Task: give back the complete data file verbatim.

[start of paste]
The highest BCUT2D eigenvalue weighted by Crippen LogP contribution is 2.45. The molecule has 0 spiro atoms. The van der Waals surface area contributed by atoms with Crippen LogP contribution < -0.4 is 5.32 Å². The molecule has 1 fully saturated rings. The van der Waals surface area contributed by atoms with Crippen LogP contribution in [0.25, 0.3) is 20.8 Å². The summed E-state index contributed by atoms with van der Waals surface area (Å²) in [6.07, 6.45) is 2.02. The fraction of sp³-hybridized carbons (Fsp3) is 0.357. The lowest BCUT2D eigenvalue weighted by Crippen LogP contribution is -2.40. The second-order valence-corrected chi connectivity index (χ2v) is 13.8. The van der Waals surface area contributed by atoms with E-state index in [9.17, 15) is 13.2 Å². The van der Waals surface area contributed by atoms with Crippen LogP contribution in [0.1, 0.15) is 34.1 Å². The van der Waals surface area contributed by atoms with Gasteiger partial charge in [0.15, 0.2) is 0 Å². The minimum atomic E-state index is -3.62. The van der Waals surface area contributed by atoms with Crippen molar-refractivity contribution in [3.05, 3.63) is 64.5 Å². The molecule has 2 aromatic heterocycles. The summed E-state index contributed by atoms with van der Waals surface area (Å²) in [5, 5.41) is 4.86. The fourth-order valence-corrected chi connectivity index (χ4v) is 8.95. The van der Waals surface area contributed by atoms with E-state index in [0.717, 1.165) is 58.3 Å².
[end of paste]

The highest BCUT2D eigenvalue weighted by Crippen LogP contribution is 2.45. The molecule has 0 spiro atoms. The van der Waals surface area contributed by atoms with Crippen LogP contribution < -0.4 is 5.32 Å². The molecule has 1 fully saturated rings. The van der Waals surface area contributed by atoms with Crippen LogP contribution in [0.25, 0.3) is 20.8 Å². The summed E-state index contributed by atoms with van der Waals surface area (Å²) in [6.07, 6.45) is 2.02. The fraction of sp³-hybridized carbons (Fsp3) is 0.357. The lowest BCUT2D eigenvalue weighted by Crippen LogP contribution is -2.40. The second-order valence-corrected chi connectivity index (χ2v) is 13.8. The van der Waals surface area contributed by atoms with E-state index in [9.17, 15) is 13.2 Å². The van der Waals surface area contributed by atoms with Crippen LogP contribution in [0.1, 0.15) is 34.1 Å². The van der Waals surface area contributed by atoms with Gasteiger partial charge in [0.15, 0.2) is 0 Å². The minimum atomic E-state index is -3.62. The van der Waals surface area contributed by atoms with Crippen molar-refractivity contribution in [3.05, 3.63) is 64.5 Å². The molecule has 2 aromatic heterocycles. The summed E-state index contributed by atoms with van der Waals surface area (Å²) in [5, 5.41) is 4.86. The fourth-order valence-corrected chi connectivity index (χ4v) is 8.95. The van der Waals surface area contributed by atoms with E-state index in [0.717, 1.165) is 58.3 Å².